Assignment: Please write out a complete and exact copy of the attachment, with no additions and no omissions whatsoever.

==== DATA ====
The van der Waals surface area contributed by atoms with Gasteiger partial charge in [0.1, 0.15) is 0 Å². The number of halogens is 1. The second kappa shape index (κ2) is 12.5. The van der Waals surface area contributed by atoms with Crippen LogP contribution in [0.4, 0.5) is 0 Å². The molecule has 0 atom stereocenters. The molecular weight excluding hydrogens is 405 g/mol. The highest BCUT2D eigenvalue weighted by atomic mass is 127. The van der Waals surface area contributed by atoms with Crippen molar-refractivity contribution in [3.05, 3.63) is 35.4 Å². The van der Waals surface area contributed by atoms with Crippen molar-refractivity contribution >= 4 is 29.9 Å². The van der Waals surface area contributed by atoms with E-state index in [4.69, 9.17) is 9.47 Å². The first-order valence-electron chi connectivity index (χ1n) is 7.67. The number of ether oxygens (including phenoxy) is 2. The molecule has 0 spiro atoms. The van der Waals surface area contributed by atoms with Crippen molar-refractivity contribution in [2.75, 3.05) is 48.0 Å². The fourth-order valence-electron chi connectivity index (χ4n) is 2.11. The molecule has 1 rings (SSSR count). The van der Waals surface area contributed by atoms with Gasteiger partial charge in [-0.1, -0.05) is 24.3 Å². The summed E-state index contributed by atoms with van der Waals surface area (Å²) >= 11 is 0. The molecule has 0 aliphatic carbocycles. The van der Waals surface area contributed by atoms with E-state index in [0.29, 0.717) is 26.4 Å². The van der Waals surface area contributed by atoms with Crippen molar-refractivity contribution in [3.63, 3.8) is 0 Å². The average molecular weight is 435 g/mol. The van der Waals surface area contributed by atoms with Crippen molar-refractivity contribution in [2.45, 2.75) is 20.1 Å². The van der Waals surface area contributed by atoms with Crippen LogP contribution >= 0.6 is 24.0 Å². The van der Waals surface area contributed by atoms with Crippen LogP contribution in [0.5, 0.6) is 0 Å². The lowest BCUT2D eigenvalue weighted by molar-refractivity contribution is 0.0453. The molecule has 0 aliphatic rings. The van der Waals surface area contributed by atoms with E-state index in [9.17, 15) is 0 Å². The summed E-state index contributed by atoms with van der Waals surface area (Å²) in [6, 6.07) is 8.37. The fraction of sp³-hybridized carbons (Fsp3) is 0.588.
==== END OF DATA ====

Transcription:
The van der Waals surface area contributed by atoms with Gasteiger partial charge in [0.1, 0.15) is 0 Å². The number of halogens is 1. The second kappa shape index (κ2) is 12.5. The van der Waals surface area contributed by atoms with Crippen LogP contribution in [0.4, 0.5) is 0 Å². The molecule has 0 atom stereocenters. The molecular weight excluding hydrogens is 405 g/mol. The highest BCUT2D eigenvalue weighted by atomic mass is 127. The van der Waals surface area contributed by atoms with Crippen molar-refractivity contribution in [3.05, 3.63) is 35.4 Å². The van der Waals surface area contributed by atoms with Crippen molar-refractivity contribution >= 4 is 29.9 Å². The van der Waals surface area contributed by atoms with E-state index in [4.69, 9.17) is 9.47 Å². The first-order valence-electron chi connectivity index (χ1n) is 7.67. The number of ether oxygens (including phenoxy) is 2. The molecule has 0 spiro atoms. The van der Waals surface area contributed by atoms with Crippen molar-refractivity contribution in [2.75, 3.05) is 48.0 Å². The fourth-order valence-electron chi connectivity index (χ4n) is 2.11. The molecule has 1 rings (SSSR count). The van der Waals surface area contributed by atoms with Gasteiger partial charge in [-0.1, -0.05) is 24.3 Å². The summed E-state index contributed by atoms with van der Waals surface area (Å²) >= 11 is 0. The molecule has 0 aliphatic carbocycles. The van der Waals surface area contributed by atoms with E-state index in [0.29, 0.717) is 26.4 Å². The van der Waals surface area contributed by atoms with Crippen molar-refractivity contribution in [3.63, 3.8) is 0 Å². The average molecular weight is 435 g/mol. The van der Waals surface area contributed by atoms with Crippen molar-refractivity contribution in [2.45, 2.75) is 20.1 Å². The van der Waals surface area contributed by atoms with Crippen LogP contribution >= 0.6 is 24.0 Å². The van der Waals surface area contributed by atoms with Crippen LogP contribution in [0.5, 0.6) is 0 Å². The lowest BCUT2D eigenvalue weighted by molar-refractivity contribution is 0.0453. The molecule has 0 aliphatic rings. The van der Waals surface area contributed by atoms with E-state index in [9.17, 15) is 0 Å². The summed E-state index contributed by atoms with van der Waals surface area (Å²) in [6, 6.07) is 8.37. The fraction of sp³-hybridized carbons (Fsp3) is 0.588.